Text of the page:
No, not the book and personal productivity method by David Allen, though somewhat related in intent. I’m talking about getting things done in software development.
Traditional phased software development processes tend to have a long delay between starting to work on something, and having something working that people can use. During this time, there may be a lot of work expended on partial products and artifacts to support the process, but little or nothing that could be used for its intended purpose.
Both timebox-oriented [e.g. Scrum] and flow-oriented [e.g. Kanban] methods try to emphasize getting things done so that they can be used earlier and provide value. Even if you decide not to use them earlier, at least they can be evaluated for suitability of the intended use, and progress toward a larger collection of functionality that will be deployed for use together can be more reliably tracked.
The strategies for getting things done vary. Read More
Teams new to Agile often realize that they have a lot to do before they get their new development process at full speed. Looking at this big and unknown hill in front of them, many Agile teams choose to do an Iteration Zero (or Sprint Zero) to prepare before they start delivering regular increments of functionality. During this time, they may try to get their ducks in a row with
- A list of features to be built
- A release plan or timeline for those features
- Setting up development infrastructure such as version control or continuous integration servers
- Studying or practicing skills in new technologies they expect to use
- … and other management, infrastructure, and technical endeavors.
They try to get all the preliminaries out of the way so they can hit the ground running full speed in Iteration One. In my experience, they’re still not ready to go full speed. These things are rarely as complete as expected after one iteration, and often aren’t quite in tune with the actual needs of the project.
The list of features will likely not be complete, but the attempt to approach completeness will dump in lots of ideas that have been given little thought. Any attempt to project into the future still has no data about how fast things can be accomplished. The infrastructure may or may not be the best for supporting the project, but it is likely that the project will now conform to the infrastructure rather than the other way around. The choice of technologies will be made speculatively rather than driven by the needs of the project. While we may do OK, we’ll have made a lot of decisions with the least amount of information we’ll have in the project lifecycle.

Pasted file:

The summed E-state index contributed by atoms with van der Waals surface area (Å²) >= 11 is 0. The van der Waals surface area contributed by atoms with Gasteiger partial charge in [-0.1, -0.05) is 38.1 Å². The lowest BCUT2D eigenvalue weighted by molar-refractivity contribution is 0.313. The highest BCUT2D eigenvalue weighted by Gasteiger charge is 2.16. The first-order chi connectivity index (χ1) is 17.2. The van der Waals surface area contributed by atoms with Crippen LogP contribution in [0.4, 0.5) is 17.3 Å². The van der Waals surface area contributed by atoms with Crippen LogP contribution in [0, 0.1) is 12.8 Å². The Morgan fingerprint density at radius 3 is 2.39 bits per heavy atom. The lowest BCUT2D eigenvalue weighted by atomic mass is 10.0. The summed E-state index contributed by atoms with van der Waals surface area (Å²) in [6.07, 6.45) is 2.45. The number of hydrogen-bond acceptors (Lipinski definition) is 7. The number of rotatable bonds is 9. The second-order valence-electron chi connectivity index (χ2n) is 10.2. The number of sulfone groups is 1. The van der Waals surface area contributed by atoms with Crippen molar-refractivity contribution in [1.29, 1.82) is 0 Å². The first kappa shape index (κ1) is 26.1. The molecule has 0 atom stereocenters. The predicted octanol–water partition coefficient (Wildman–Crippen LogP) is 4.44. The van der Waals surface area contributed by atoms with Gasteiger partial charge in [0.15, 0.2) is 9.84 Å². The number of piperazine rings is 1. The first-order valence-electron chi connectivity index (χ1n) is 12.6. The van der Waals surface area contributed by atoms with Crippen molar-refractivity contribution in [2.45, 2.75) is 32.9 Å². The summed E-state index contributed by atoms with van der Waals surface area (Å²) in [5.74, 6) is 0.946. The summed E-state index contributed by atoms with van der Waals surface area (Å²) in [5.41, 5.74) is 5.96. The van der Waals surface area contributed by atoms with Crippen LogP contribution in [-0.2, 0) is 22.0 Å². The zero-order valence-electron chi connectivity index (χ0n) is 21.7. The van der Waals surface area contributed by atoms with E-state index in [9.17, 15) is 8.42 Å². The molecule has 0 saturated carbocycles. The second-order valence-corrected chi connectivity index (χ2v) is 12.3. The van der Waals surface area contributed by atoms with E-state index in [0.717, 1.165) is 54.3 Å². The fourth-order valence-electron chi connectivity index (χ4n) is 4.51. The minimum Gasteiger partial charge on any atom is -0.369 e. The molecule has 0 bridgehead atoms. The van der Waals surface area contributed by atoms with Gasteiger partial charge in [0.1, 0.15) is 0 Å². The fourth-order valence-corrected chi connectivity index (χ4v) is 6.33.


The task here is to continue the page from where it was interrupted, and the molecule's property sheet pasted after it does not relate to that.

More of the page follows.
And we’ll have burned an iteration without producing any working software that tests our decisions.
My advice is to borrow an idea from Lean and look at the situation from the output point of view. Ask yourself, “what would it take to start delivering?” Read More
Like many words, we often use “iterative” and “incremental” quite loosely. I’m OK with that, until that lack of precision causes misunderstandings, disagreements, or misdirection of effort.
It’s quite common for Agile teams to speak of an iteration as a synonym for the Scrum term sprint. Both of these usages really mean timebox. Read More
The term Spike Solution is associated in my mind with the early days of Extreme Programming. I’m sure that it is built from prior ideas, as everything seems to be. If the term and the concept it describes predates the Chrysler C3 project (Ron Jeffries mentions using it there), I’ve not yet uncovered it. Ron credits Ward Cunningham for the term. I’m sure there are predecessors, even if not expressed as distinctly.
The goal of a spike solution is to answer a question. For example, a spike may be used to test the feasibility of an algorithm or 3rd party library. It may be used to explore design alternatives for solving a sticky problem. It’s called a spike because it drives all the way through the problem, but as narrowly focused as possible. It’s not a complete implementation. Associated complexity that is secondary to the question is likely stubbed out to reduce the clutter and increase the focus. Read More
Bob and I tackle the topic of time boxes on our latest Agile Toolkit Tips & Advice podcast.